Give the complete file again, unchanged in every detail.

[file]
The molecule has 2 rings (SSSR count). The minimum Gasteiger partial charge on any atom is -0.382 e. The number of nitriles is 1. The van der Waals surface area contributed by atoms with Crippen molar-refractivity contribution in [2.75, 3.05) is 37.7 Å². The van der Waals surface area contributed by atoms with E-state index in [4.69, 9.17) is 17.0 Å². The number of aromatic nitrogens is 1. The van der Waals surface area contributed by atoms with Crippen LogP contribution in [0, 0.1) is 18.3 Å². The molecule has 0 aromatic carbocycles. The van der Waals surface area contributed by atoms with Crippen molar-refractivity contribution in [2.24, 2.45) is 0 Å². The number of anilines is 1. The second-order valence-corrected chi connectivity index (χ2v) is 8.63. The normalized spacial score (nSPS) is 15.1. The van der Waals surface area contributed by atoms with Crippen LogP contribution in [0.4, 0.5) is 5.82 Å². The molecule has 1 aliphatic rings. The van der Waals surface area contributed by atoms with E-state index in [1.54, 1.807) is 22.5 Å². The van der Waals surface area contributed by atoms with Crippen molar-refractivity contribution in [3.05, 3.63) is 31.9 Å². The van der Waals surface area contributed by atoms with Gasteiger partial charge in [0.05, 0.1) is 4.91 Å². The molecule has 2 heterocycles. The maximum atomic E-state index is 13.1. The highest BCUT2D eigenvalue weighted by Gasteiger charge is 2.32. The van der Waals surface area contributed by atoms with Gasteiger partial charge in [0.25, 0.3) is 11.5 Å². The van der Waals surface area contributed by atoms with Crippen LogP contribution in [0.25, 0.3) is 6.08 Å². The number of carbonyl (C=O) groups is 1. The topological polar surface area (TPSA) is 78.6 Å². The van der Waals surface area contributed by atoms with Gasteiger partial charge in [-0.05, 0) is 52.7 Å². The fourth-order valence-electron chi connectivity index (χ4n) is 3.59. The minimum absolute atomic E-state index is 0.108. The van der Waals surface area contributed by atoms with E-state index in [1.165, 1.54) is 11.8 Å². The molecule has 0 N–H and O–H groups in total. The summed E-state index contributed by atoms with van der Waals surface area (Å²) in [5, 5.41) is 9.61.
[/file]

The molecule has 2 rings (SSSR count). The minimum Gasteiger partial charge on any atom is -0.382 e. The number of nitriles is 1. The van der Waals surface area contributed by atoms with Crippen molar-refractivity contribution in [2.75, 3.05) is 37.7 Å². The van der Waals surface area contributed by atoms with E-state index in [4.69, 9.17) is 17.0 Å². The number of aromatic nitrogens is 1. The van der Waals surface area contributed by atoms with Crippen LogP contribution in [0, 0.1) is 18.3 Å². The molecule has 0 aromatic carbocycles. The van der Waals surface area contributed by atoms with Crippen molar-refractivity contribution in [2.24, 2.45) is 0 Å². The number of anilines is 1. The second-order valence-corrected chi connectivity index (χ2v) is 8.63. The normalized spacial score (nSPS) is 15.1. The van der Waals surface area contributed by atoms with Crippen LogP contribution in [0.4, 0.5) is 5.82 Å². The molecule has 1 aliphatic rings. The van der Waals surface area contributed by atoms with E-state index in [1.54, 1.807) is 22.5 Å². The van der Waals surface area contributed by atoms with Crippen molar-refractivity contribution in [3.05, 3.63) is 31.9 Å². The van der Waals surface area contributed by atoms with Gasteiger partial charge in [0.05, 0.1) is 4.91 Å². The molecule has 2 heterocycles. The maximum atomic E-state index is 13.1. The highest BCUT2D eigenvalue weighted by Gasteiger charge is 2.32. The van der Waals surface area contributed by atoms with Gasteiger partial charge in [0.25, 0.3) is 11.5 Å². The van der Waals surface area contributed by atoms with Crippen LogP contribution in [0.25, 0.3) is 6.08 Å². The number of carbonyl (C=O) groups is 1. The topological polar surface area (TPSA) is 78.6 Å². The van der Waals surface area contributed by atoms with Gasteiger partial charge in [-0.05, 0) is 52.7 Å². The fourth-order valence-electron chi connectivity index (χ4n) is 3.59. The minimum absolute atomic E-state index is 0.108. The van der Waals surface area contributed by atoms with E-state index in [1.165, 1.54) is 11.8 Å². The molecule has 0 N–H and O–H groups in total. The summed E-state index contributed by atoms with van der Waals surface area (Å²) in [5, 5.41) is 9.61.